Welsh landowners asked to stop flailing hedges to save declining butterfly


The range of Brown Hairstreak in south-west Wales has more than halved over the past decade, according to a study from Butterfly Conservation (BC).

Brown Hairstreak is listed under the Environment (Wales) Act 2016 as a species of principal importance for the purpose of maintaining and enhancing biodiversity in Wales. Despite this, the study shows that smallholdings are now the main refuges of the butterfly, which is just about hanging on in the region.

To help reverse the decline, BC recommends that its favoured blackthorn hedges should not be flailed every year and instead left uncut at least every alternate year. 

Richard Smith, of Butterfly Conservation's South Wales branch, said: "The adult butterflies live mainly in the tree canopy (typically ash) but lay eggs on young shoots of low-growing blackthorn in the hedges below. The eggs remain on the blackthorn shoots through the winter, with the caterpillars hatching the following spring. Mechanical flailing of a hedge or scrub during the autumn and winter period has been shown to remove 80-90% of eggs. If this continues year-on-year, the ever-decreasing population vanishes within two or three years."

Brown Hairstreak is declining rapidly across south-west Wales, with intensive hedge flailing thought largely to blame (Bob Eade).

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Hedging experts advise that once every three or four years is a suitable interval for trimming hedges. Despite this, mechanical flailing of most farm hedges every autumn/winter seems to be common practice. This annual flailing is far more intensive than traditional labour-based management, in which hedges were laid every few years on rotation across the farm.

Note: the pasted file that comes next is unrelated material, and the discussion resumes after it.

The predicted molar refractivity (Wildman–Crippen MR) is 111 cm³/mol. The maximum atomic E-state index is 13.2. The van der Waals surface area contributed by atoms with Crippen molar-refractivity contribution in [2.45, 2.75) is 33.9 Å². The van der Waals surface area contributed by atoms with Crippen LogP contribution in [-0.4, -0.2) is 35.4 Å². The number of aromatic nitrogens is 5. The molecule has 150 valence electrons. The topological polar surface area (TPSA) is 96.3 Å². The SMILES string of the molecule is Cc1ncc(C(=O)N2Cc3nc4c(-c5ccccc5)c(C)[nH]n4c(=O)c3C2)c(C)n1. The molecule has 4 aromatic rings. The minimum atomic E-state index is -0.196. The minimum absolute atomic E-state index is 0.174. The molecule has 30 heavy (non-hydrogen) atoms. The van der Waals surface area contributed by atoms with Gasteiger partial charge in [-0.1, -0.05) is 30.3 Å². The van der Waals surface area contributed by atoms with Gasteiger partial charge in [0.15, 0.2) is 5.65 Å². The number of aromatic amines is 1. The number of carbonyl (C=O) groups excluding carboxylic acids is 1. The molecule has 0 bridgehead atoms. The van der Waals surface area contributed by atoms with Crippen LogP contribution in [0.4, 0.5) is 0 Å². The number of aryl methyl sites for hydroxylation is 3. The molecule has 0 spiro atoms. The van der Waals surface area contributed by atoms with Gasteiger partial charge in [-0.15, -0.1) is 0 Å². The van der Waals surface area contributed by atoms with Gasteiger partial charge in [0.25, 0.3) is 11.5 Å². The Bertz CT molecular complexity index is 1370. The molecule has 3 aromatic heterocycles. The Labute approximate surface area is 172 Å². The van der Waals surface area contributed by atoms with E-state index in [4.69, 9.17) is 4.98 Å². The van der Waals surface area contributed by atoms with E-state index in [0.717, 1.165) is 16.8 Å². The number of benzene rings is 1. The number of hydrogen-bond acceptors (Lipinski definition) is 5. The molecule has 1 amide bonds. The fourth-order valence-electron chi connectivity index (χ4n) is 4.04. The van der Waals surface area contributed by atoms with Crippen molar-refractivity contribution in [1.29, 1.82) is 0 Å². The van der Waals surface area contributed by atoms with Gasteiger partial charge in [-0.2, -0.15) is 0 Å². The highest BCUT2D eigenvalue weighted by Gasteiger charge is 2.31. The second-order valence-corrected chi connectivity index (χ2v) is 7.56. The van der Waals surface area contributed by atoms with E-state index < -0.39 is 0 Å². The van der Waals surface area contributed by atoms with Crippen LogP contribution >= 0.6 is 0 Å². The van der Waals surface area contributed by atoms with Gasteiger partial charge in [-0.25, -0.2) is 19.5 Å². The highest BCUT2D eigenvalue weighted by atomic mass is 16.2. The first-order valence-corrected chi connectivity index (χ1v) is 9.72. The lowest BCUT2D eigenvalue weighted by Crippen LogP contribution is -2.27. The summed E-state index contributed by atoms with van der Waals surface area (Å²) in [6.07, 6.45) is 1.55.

The study, based on intensive regular surveys by volunteers over 20 years, shows how Brown Hairstreak butterflies breeding on hedgerows on flatter, although often wetter, low-lying pasture (particularly in the Taf and lower Tywi valleys in the St Clears, Carmarthen and Pontargothi areas), have been especially hard hit. In contrast, those using hedgerows on the slopes of the mid and lower Teifi valley, which are less easily workable with machines and often on small holdings, are more able to persist in the landscape. 

The study also indicates that even where irregular or traditional hedgerow management rotations do occur, the butterfly is still being lost if the surrounding landscape is dominated by more intensive hedgerow management.

Ash disease and climate change may also play a part in the recent decline of the Brown Hairstreak in Wales, but finding direct evidence of this is difficult. However, the apparent increase in annual hedge flailing is more likely a major contributor to the decline of Brown Hairstreak and is something which land managers can easily do something about by changing practices.  

To help Brown Hairstreak thrive, the study suggests that fields below 150 m asl with blackthorn hedges or blackthorn scrub in South-West Wales should be left uncut every other year as a minmum, and ideally cut on a three to four-year cycle. 

BC also expects the Welsh Government to encourage less intensive farming practices, given its commitment to tackling both climate change and the biodiversity crisis. Not only should this benefit Brown Hairstreak, but also enhance wildflowers for pollinators along the base of hedges and provide berries for birds in the autumn. Currently too many hedges are over-managed and inhospitable to wildlife.